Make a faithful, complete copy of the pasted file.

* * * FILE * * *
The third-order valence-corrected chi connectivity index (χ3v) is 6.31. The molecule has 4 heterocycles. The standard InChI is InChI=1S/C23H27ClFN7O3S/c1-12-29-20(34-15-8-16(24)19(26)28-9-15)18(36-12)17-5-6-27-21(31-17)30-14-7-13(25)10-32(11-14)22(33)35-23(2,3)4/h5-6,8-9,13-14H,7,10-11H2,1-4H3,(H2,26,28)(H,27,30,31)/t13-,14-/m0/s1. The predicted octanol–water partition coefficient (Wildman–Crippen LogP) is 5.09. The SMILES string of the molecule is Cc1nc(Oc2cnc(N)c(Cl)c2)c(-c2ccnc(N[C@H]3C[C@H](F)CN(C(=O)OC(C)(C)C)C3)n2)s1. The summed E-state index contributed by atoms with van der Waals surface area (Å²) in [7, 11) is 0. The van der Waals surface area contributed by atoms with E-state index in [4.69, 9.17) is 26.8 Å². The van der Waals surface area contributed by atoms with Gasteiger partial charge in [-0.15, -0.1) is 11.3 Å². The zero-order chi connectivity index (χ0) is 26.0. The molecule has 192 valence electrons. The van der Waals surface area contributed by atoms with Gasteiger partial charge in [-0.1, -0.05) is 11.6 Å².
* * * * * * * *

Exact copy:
The third-order valence-corrected chi connectivity index (χ3v) is 6.31. The molecule has 4 heterocycles. The standard InChI is InChI=1S/C23H27ClFN7O3S/c1-12-29-20(34-15-8-16(24)19(26)28-9-15)18(36-12)17-5-6-27-21(31-17)30-14-7-13(25)10-32(11-14)22(33)35-23(2,3)4/h5-6,8-9,13-14H,7,10-11H2,1-4H3,(H2,26,28)(H,27,30,31)/t13-,14-/m0/s1. The predicted octanol–water partition coefficient (Wildman–Crippen LogP) is 5.09. The SMILES string of the molecule is Cc1nc(Oc2cnc(N)c(Cl)c2)c(-c2ccnc(N[C@H]3C[C@H](F)CN(C(=O)OC(C)(C)C)C3)n2)s1. The summed E-state index contributed by atoms with van der Waals surface area (Å²) in [7, 11) is 0. The van der Waals surface area contributed by atoms with E-state index in [4.69, 9.17) is 26.8 Å². The van der Waals surface area contributed by atoms with Gasteiger partial charge in [-0.15, -0.1) is 11.3 Å². The zero-order chi connectivity index (χ0) is 26.0. The molecule has 192 valence electrons. The van der Waals surface area contributed by atoms with Gasteiger partial charge in [-0.1, -0.05) is 11.6 Å².